More sinister though, is that if football is based on merit, then blacks in football who aspire to be managers are just not good enough; even though they’re not given the chance to begin with and only a handful of blacks have actually managed in the professional ranks. That’s what Jose and many more fans and powerful individuals in football seem to believe. While Mourinho’s belief seems to be a case of “if I don’t experience it, it doesn’t exist” since he seems to see everything from his own arrogant perception of him being the master of everything that happens in his world, the others are not. Fans often times use the few failed black managers that have been in the game to justify the discrimination. “Here, look at the ones that have failed - blacks just aren’t good managers”.

If we are to entertain such childish ways of thinking, to use a few individuals to generalise a public, it would be damning to the current structure.

The list of failed managers is endless and white, so with that justification that a few that have failed is an indication of the whole race’s inability then one would be forced to ask why white managers are even hired at all since the failure rate is much larger than the success rate. No, it couldn’t be that because no reasonable human being would actually stand behind an argument as silly as that. What we have here is the archaic notion –made popular as a rationalization for enslavement and the cruel treatment of slaves—that blacks are inherently not as smart as their counterparts and so cannot understand complex systems or hold higher level jobs.

You see, the Premier League can be flooded with black footballers –though there’s also the undiscussed racism of positional play for black players and the language used to describe them that box them into certain stereotypes; pace, power, not tactically astute… - but not black managers. The body is useful but the brain is a waste. A notion that one would assume reasonable people would see as insanely oppressive and false, but still guides much of the world’s perception of darker skinned individuals.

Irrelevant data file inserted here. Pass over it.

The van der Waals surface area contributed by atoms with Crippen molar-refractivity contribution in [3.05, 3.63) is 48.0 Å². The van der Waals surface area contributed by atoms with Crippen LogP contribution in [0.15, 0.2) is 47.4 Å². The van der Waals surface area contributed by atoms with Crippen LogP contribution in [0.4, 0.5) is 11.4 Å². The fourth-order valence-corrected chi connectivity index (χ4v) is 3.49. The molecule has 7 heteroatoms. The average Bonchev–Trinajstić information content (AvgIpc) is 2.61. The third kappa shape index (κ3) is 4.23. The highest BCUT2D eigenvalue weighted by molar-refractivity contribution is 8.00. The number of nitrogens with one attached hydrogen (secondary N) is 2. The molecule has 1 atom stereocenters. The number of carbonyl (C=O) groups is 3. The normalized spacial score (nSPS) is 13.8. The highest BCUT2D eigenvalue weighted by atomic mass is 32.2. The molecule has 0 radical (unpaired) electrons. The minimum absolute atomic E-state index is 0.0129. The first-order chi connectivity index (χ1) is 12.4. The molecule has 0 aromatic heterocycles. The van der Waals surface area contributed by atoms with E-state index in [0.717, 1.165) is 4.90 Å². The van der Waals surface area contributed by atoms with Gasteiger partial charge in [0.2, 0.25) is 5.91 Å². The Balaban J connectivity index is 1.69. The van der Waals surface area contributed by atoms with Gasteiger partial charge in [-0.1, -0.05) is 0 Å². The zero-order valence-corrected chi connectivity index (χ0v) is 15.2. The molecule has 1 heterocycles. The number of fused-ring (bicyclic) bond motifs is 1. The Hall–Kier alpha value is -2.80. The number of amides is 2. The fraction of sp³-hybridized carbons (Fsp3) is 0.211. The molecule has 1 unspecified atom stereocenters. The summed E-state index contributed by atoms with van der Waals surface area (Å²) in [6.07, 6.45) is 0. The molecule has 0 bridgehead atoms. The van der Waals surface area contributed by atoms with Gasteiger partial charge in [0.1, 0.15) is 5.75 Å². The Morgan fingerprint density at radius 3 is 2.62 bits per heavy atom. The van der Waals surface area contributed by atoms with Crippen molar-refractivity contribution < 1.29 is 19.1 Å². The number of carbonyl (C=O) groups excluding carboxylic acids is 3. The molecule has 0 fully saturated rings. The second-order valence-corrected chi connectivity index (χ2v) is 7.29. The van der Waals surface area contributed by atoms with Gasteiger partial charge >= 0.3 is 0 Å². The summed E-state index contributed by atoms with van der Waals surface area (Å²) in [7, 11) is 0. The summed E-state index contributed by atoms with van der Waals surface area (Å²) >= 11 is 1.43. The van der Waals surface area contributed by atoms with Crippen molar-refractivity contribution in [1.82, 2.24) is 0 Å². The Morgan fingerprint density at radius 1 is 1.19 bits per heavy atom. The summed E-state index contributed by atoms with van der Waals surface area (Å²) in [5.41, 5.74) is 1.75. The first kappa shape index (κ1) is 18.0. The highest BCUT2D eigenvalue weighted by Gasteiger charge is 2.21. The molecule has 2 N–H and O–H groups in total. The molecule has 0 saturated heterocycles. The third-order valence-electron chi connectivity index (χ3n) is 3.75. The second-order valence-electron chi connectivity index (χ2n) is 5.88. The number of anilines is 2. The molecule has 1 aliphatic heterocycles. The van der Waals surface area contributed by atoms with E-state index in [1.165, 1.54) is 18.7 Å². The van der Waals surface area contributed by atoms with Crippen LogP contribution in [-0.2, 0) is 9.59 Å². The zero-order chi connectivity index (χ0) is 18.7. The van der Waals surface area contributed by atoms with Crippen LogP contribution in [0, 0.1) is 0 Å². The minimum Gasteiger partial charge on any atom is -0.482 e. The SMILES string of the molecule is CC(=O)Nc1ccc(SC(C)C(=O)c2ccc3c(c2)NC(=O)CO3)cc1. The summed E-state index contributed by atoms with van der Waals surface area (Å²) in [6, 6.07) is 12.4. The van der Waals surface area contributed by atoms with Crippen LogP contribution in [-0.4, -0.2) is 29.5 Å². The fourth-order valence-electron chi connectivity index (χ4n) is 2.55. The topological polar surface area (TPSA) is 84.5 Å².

If we are to give Jose the benefit of the doubt; and acknowledge that he is just an ignorant man speaking on things that he doesn’t suffer from and has not spent time thinking on, then the only valid opinions should be that of those who actively suffer from it. And what these opinions are is that racism not only exists in the field but as always, is an institutional behavior in the systems that govern. The FA and the EPL are only perpetuating it by not raising the issue at their own AGM but basically ignoring it.

Football management, like all governance of people, should reflect the current society and there’s no excuse for there only ever being 3-4 black managers in Premier League history. The confusion around the Rooney Rule seems to be that blacks will be given exceptions and hired based on race, which is again false. The rule only states that clubs should follow best hiring practices and give a minority candidate a chance to interview for the position. It does not guarantee or force clubs to hire them, only to give them the chance. That alone should tell you the dire state of football and the world as a whole, when asking for the chance to interview for a job that you’re qualified for is being opposed as being biased.

Mourinho is wrong, racism exists in football and jobs are not based at all on merit. There needs to be a drastic change of the current system for the betterment of football society; the Rooney Rule is only a start but more will have to be done. Mourinho should speak only on things that he understands if he is to persist with his own egocentric view of the world, because in a case like this, he is only feeding the oppression and damaging his reputation in the process.